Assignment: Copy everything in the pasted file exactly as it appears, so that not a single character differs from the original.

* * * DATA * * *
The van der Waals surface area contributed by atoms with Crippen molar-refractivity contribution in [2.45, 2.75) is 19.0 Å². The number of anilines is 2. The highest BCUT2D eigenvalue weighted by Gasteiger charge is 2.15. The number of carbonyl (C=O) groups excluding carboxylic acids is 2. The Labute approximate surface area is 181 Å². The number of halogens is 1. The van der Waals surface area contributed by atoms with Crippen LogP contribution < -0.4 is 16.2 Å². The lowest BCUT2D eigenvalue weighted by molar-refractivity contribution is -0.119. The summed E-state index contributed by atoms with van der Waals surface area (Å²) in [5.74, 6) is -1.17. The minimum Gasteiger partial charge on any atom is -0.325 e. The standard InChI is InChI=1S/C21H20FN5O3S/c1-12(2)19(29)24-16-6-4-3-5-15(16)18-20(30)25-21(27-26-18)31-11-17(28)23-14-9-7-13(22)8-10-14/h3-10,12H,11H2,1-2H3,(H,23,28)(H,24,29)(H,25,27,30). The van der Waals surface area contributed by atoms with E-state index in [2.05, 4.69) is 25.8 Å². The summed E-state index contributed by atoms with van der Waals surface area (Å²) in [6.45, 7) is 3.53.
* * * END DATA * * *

The van der Waals surface area contributed by atoms with Crippen molar-refractivity contribution in [2.45, 2.75) is 19.0 Å². The number of anilines is 2. The highest BCUT2D eigenvalue weighted by Gasteiger charge is 2.15. The number of carbonyl (C=O) groups excluding carboxylic acids is 2. The Labute approximate surface area is 181 Å². The number of halogens is 1. The van der Waals surface area contributed by atoms with Crippen LogP contribution < -0.4 is 16.2 Å². The lowest BCUT2D eigenvalue weighted by molar-refractivity contribution is -0.119. The summed E-state index contributed by atoms with van der Waals surface area (Å²) in [5.74, 6) is -1.17. The minimum Gasteiger partial charge on any atom is -0.325 e. The standard InChI is InChI=1S/C21H20FN5O3S/c1-12(2)19(29)24-16-6-4-3-5-15(16)18-20(30)25-21(27-26-18)31-11-17(28)23-14-9-7-13(22)8-10-14/h3-10,12H,11H2,1-2H3,(H,23,28)(H,24,29)(H,25,27,30). The van der Waals surface area contributed by atoms with E-state index in [2.05, 4.69) is 25.8 Å². The summed E-state index contributed by atoms with van der Waals surface area (Å²) in [6.45, 7) is 3.53.